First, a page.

He shuffles out and stretches his arms. I think he always liked weather like this. It would make sense because it sort of fits his demeanor. He is all kinds of rain and grey but he is also warm. He walks up to me by the pool with his hands in his pockets. His hair is wet and a bit blackish rather than reddish brown. Is he drunk?

“Well what are you doing out here anyway?”

“Just thinking.”

Tom spreads his legs apart and looks down at his shoes. They’re a nice pair of brown loafers; they seem comfortable. He was the neatest of us for sure. He and James were both neat, although James was always bounding around to a practice or running out with his friends could leave messes and things on the floor. Mom never came down so hard on him. Maybe it was because he took on so much. Tom’s shoes look comfortable but he looks messier than usual.

“There’s a lot to think about, huh?” He puts his hand on my jacket shoulder.

I pull my hood off my head and shake my hair. I look up at his face. He is looking forward, but he senses me and so his eyes drift down to me.

“Tom,” I ask. “What are you doing always riding the trains?”

He takes his hand off my shoulder and puts it back in his right pocket. He scuffs his shoes on the wet stones.

“There’s something about it. Something about that moment of travel, even though I’ll always bounce back from the city out here, when the train is moving I feel good. Having a beer and riding a train. Its very simple in a way.”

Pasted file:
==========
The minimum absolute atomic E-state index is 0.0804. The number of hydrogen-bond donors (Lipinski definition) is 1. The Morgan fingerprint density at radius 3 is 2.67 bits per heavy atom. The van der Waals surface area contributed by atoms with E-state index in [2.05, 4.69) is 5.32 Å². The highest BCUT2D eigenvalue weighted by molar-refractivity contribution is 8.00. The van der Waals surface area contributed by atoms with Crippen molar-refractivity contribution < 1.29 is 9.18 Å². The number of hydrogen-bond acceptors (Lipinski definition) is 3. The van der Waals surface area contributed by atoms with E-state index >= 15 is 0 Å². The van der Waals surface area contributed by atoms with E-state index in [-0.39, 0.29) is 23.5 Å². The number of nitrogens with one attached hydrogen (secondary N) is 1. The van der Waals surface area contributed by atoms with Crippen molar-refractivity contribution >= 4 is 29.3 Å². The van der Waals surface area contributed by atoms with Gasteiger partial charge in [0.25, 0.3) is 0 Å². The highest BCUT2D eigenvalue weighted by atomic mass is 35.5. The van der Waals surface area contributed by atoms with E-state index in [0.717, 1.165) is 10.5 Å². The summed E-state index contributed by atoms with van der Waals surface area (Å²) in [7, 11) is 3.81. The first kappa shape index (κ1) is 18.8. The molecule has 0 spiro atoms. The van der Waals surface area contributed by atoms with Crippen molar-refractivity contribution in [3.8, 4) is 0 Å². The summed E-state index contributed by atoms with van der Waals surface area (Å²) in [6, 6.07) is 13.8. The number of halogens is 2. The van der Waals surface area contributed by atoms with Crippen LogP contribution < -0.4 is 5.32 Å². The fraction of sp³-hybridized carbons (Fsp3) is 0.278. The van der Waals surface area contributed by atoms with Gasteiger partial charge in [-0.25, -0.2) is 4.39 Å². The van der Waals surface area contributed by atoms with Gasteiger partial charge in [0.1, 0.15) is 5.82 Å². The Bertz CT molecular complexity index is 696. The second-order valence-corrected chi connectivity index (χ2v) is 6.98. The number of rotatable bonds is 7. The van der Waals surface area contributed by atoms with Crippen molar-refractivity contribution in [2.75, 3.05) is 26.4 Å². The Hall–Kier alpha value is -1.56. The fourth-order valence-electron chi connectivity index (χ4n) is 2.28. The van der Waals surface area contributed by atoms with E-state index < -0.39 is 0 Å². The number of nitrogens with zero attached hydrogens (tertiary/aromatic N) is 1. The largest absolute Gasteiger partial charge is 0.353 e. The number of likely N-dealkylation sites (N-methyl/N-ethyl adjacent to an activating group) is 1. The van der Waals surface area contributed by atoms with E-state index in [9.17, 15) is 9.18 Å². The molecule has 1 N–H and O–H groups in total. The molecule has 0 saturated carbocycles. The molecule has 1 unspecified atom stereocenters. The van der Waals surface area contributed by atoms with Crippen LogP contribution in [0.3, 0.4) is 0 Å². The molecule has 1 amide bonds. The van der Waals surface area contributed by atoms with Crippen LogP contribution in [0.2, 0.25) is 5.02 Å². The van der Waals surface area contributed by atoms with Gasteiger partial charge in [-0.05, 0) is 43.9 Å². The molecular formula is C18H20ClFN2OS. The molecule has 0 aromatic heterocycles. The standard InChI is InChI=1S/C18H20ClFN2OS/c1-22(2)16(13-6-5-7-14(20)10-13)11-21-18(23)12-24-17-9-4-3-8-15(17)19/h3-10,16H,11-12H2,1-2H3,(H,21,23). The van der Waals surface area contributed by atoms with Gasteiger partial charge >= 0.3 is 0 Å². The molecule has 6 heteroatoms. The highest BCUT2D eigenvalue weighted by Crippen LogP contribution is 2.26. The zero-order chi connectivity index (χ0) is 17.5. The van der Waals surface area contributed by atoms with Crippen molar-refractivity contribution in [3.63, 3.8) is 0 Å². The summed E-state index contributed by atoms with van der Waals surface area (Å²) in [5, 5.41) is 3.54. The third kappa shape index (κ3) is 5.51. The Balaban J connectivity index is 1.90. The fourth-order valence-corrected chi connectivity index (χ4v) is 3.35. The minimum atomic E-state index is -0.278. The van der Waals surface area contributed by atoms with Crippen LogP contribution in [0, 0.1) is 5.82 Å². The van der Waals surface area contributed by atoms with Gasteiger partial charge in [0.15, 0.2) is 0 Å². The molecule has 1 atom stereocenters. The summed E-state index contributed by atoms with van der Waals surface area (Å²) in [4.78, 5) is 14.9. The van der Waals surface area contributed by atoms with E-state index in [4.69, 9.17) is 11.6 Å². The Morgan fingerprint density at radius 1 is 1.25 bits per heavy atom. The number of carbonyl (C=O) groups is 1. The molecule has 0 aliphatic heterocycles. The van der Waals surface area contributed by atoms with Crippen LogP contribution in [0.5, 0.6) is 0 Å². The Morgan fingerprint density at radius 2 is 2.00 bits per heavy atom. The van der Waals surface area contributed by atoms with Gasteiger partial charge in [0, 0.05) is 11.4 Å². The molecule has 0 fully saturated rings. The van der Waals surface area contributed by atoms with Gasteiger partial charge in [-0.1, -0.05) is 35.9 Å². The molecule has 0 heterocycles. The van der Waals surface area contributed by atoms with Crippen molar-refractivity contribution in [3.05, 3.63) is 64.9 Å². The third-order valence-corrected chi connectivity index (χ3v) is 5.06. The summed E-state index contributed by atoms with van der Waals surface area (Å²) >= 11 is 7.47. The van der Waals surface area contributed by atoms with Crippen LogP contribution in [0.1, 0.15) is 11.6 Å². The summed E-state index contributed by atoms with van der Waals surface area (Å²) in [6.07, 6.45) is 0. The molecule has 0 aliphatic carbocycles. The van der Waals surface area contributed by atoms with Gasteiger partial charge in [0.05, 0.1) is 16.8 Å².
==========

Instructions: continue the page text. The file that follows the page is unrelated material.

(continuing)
I nod my head. He’s very stern now thinking about it. I decide to put my hand up on his shoulder. “You could’ve asked me to come to mass.”

He turns down at me. “Don’t you ever think about anything simple?”

I don’t know what he means by that. He seems really curious, though. He wants to know. There are a lot of simple things in the world I guess. I mean don’t they say that you can break down the whole earth and the universe into different math formulas? Those formulas might be tough to understand but numbers are a lot simpler than stars and atmospheres and endless space. I don’t think I’m supposed to find joy in riding a train and drinking a beer. That doesn’t make sense to me. I want to jump into the excitement of the night at school. But then isn’t simple staying with mom, not leaving her alone. Not killing her.

“Are you drunk, Tom?”

He raises an eyebrow. “No.”

“You’re not like dad are you?”

“Don’t you love dad despite this? Don’t you understand?”

“Yeah I do.”

“No, I’m not like dad.”

He hugs me and I can smell beer. His clothes are wet too but he smells like church and faint cologne. The type that most boys smell like. Musk is what it’s called. Maybe this is what happens to family. We fall apart and bring it back together again. But we aren’t so bad. This is just what we’re changing into.

“I love you,” I say to Tom.

“Thank you.”

I open my eyes and over his shoulder, I can see dad standing in the doorway looking out at us and cradling his bottle to his stomach.

In the rain, I walk over to dad and his motorcycle. He put his glass down on the sopping sod and mud.

“Want to ride?”

“Why didn’t you tell me?”

He regards the motorcycle for a moment. The rainwater is streaming down his nose and over his lips.

“You were so close with your mother. You know she’d never let you ride.”

“But why didn’t anyone tell me?”

He looks past me. I turn around and look at the open hole in the ground where the mourners are standing stiff like cardboard. I don’t even recognize any of them. The hole is filling with water. I hope mom won’t drown. She’s not a fish.

“It wasn’t up to us.”